A study published in the Journal of the American Medical Association (JAMA) found no "statistically significant association" between genital ("perineal") use of talc products like baby powder and incidence of ovarian cancer. The study monitored over 250,000 women, many of whom reported "frequent" and "long-term" perineal use of talc-based powders.
It's important to note that, while this study acknowledged talc's "relationship to" asbestos and analyzed data in relation to a 1976 ban on use of asbestos in cosmetic talc, the researchers did not focus on (or try to differentiate results based on) talc-based products that have tested positive for asbestos—in recent FDA-sanctioned studies or elsewhere.
November 2020: Study Finds Asbestos in 15 Percent of Cosmetic Products
Lab testing of talc-based cosmetics revealed that almost 15 percent of the products sampled contained asbestos, according to a study conducted by the Environmental Working Group, which bills itself as a "non-profit, non-partisan organization dedicated to protecting human health and the environment." Analysis of the study's results shows that the cosmetics industry is doing an inadequate job of screening its supplies of talc, according to an EWG news release. Talc is a naturally-occurring mineral that is often mined in close proximity to asbestos, another natural-occurring substance that is also a known carcinogen.
November 2020: Missouri Supreme Court Lets $2.1B Talc-Cancer Award Stand
The Missouri Supreme Court has refused to hear Johnson & Johnson's appeal of a $2.1 billion verdict in favor of a group of women who alleged that the company's Johnson's® Baby Powder product caused their ovarian cancer.
In June, a Missouri appeals court upheld the verdict against J&J, but reduced the original $4.7B awarded by a St. Louis jury in July 2018 (described below). The appeals court awarded $500 million in compensatory damages and $1.62 billion in punitive damages (reduced from $550 million and $4.14 billion).
J&J's likely next (and final) appeals step is asking the U.S. Supreme Court to overturn or reduce the verdict.
October 2020: J&J Settles 1,000 Baby Powder Lawsuits for $100M
Johnson & Johnson has agreed to pay more than $100 million to settle 1,000 lawsuits in which consumers allege that Johnson's® Baby Powder caused their cancer, Bloomberg reports. That works out to around $100,000 per lawsuit, although there are no details on whether the funds will be distributed equally, or payment will be based on the severity of a given claimant's illness. But the agreements mark "the first set of major settlements in four years of litigation" over the safety of J&J's popular talc products, according to Bloomberg.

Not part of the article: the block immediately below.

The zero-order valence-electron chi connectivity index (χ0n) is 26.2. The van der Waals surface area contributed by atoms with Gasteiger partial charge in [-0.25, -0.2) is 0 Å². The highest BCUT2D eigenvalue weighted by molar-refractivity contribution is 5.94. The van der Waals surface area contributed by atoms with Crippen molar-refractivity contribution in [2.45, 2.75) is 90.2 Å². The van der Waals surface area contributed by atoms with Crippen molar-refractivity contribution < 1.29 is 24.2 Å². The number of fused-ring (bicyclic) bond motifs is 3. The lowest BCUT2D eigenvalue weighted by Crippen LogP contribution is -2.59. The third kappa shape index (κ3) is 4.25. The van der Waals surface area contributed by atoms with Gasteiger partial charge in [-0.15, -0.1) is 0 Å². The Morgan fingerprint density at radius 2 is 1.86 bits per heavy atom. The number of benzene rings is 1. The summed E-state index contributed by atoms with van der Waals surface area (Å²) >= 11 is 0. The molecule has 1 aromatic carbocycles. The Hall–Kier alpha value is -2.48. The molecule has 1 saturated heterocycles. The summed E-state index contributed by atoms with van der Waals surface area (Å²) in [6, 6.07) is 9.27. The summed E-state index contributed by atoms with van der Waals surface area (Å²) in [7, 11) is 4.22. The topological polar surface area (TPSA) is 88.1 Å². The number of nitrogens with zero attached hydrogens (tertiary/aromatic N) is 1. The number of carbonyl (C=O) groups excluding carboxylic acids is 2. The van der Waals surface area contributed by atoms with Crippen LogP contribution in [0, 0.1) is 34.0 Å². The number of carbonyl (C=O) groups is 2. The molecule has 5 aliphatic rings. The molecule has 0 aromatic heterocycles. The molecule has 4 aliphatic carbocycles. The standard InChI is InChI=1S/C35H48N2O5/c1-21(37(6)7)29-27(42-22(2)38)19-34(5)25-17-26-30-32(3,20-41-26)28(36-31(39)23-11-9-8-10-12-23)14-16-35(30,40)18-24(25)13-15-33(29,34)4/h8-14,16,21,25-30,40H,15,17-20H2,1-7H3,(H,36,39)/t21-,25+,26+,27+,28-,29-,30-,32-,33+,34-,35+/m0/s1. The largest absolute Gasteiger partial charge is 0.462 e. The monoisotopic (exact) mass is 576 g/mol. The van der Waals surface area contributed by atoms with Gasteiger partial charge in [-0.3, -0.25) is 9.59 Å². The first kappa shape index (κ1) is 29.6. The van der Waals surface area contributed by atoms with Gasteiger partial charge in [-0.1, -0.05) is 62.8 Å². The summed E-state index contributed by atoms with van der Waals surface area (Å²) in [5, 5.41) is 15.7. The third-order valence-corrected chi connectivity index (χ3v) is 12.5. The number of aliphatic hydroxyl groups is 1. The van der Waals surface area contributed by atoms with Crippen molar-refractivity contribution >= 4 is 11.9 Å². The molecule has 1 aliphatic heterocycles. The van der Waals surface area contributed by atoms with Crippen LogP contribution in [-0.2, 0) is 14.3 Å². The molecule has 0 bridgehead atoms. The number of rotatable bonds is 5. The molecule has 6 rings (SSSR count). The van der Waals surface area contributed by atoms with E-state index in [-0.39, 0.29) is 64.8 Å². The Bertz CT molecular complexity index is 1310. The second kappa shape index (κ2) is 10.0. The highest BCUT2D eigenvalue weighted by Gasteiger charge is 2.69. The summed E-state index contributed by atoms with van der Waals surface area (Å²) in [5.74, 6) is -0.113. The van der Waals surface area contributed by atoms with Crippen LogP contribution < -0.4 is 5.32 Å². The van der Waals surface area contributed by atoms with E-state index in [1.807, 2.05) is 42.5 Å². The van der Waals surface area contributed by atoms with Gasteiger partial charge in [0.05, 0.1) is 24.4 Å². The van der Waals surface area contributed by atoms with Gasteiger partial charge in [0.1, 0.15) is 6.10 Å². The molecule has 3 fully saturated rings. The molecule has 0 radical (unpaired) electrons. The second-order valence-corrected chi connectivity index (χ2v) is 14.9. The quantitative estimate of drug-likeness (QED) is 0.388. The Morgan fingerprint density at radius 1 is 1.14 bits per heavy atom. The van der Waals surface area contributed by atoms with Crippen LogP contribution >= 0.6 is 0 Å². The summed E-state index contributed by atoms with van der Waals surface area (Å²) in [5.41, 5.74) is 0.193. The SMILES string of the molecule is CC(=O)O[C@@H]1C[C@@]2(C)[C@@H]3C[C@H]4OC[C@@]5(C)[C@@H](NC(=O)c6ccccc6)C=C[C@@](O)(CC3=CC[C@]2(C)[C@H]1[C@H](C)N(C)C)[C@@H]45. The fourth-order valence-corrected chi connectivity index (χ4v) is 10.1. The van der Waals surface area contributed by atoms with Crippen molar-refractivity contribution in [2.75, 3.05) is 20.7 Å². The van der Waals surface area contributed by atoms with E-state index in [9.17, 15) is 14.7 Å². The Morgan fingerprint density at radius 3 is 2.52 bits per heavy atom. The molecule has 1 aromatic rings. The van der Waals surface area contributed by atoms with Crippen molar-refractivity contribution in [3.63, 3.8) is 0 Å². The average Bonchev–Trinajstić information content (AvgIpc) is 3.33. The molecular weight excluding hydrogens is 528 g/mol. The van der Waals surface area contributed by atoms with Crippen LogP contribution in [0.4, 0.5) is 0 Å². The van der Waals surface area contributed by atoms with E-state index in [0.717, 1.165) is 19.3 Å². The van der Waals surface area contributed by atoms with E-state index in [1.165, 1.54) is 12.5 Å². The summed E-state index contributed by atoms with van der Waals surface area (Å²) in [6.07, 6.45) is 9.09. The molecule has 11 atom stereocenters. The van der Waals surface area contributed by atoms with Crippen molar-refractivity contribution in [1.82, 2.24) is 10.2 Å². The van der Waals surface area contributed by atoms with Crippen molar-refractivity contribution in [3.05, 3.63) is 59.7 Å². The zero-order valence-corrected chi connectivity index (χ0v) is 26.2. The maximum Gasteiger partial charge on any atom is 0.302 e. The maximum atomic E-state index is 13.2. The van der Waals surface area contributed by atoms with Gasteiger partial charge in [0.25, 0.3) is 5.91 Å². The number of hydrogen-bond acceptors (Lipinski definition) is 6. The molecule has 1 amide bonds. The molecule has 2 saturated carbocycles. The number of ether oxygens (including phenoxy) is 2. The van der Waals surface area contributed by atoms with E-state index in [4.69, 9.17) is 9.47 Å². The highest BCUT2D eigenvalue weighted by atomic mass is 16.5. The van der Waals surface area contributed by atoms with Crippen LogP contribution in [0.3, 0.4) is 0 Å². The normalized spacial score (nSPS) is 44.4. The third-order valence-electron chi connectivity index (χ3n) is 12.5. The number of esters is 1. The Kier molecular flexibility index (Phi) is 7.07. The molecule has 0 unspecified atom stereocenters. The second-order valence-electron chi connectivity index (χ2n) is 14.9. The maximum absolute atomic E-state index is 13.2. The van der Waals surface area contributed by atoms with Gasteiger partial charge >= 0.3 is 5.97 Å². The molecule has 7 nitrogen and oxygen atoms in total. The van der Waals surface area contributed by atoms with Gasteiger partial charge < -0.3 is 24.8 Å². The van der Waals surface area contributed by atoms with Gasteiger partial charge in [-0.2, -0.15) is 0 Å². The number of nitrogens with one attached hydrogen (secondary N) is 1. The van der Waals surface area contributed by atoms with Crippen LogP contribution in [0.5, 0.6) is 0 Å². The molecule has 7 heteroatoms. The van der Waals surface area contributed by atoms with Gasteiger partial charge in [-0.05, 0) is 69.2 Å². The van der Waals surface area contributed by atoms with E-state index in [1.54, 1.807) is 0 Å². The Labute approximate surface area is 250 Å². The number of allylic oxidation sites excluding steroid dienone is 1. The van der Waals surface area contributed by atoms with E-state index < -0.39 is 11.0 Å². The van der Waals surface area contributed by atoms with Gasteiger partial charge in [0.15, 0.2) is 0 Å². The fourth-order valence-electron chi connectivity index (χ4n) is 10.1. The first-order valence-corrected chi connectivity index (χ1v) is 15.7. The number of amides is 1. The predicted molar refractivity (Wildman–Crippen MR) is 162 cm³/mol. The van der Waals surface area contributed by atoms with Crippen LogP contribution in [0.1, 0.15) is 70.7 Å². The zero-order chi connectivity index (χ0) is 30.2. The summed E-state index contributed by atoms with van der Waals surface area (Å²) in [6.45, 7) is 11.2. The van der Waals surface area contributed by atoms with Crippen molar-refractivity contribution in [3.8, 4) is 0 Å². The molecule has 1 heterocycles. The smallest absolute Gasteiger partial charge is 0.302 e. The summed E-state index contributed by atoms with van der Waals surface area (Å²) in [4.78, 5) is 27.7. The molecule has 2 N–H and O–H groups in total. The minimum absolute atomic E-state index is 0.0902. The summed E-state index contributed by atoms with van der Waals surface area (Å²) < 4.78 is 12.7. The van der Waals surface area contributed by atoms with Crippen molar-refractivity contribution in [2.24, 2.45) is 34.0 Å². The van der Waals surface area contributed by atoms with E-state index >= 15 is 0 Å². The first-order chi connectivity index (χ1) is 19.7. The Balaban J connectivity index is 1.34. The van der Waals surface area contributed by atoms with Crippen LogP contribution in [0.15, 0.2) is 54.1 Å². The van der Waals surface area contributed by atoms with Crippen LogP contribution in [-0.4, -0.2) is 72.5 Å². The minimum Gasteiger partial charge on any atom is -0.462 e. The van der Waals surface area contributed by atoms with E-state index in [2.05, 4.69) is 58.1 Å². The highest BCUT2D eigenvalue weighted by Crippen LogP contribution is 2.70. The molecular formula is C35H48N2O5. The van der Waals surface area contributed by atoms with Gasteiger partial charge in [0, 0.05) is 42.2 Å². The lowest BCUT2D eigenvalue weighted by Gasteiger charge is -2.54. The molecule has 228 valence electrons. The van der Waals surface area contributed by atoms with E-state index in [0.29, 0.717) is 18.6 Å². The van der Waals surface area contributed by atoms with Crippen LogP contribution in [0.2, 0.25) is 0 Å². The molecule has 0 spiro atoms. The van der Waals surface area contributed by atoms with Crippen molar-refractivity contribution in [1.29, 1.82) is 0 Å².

February 2020: $750M Punitive Damages Verdict for Plaintiffs (later reduced to $186M)
A New Jersey state court jury ordered Johnson & Johnson to pay four plaintiffs $750 million in punitive damages on top of $187.5 million in compensatory damages. The four plaintiffs alleged that not only did asbestos-tainted baby powder cause their mesothelioma, but Johnson & Johnson was recklessly indifferent when it hid from the general public that it was selling baby powder containing asbestos.
December 2019: Defense Verdict for Johnson & Johnson
A St. Louis jury sided with Johnson & Johnson and concluded that more than 30 years of using Johnson's® Baby Powder did not cause the plaintiff's ovarian cancer. Johnson & Johnson successfully argued that the plaintiff's endometriosis contributed to her cancer.
July 2018: $4.7B Verdict for Plaintiffs
A St. Louis jury awarded 22 women $550 million in compensatory damages and $4.14 billion in punitive damages. This is one of the largest verdicts in U.S. history. The plaintiffs argued that asbestos in Johnson's® Baby Powder caused their ovarian cancers.
April 2018: $117M Verdict for Plaintiff
A New Jersey jury agreed with a man who said that not only did Johnson & Johnson's talcum powder cause his mesothelioma, but the company knew the talc material it was using to make baby powder contained asbestos. The $117 million award consisted of compensatory and punitive damages against both Johnson & Johnson as well as its talc supplier, Imerys Talc America, Inc.
May 2017: $110M Verdict for Plaintiff (reversed on appeal)
A Virginia woman brought suit in a Missouri state court against Johnson & Johnson and Imerys Talc America, Inc. She claimed her ovarian cancer came from 40 years of using Johnson's® Baby Powder. The jury agreed, although an appeals court later overturned the verdict.
With more than 10,000 cases pending against Johnson & Johnson alone, the cases discussed above represent just a fraction of asbestos-talcum powder litigation. While a number of plaintiffs' verdicts have been overturned on appeal, many thousands of cases are still in the court system, with many more yet to be filed. Some of the newer lawsuits have included cosmetic companies as defendants, such as Revlon Inc.
Articles like this one can give you a basic sense of what to expect if you decide to pursue a talc-asbestos case, but for information that's tailored to your situation, your best next step might be reaching out to a knowledgeable lawyer.
The success of a talc-asbestos lawsuits often depends on complex issues of causation and analysis/presentation of medical evidence. A lawyer has the resources and connections to retain the right medical experts, put your strongest case together, and work towards the best outcome. Use the tools on this page to reach out to an attorney who handles talc-asbestos claims in your area. Answer three questions and you're eligible for a free evaluation of your case.
Learn more about hiring and working with a talc-asbestos lawyer.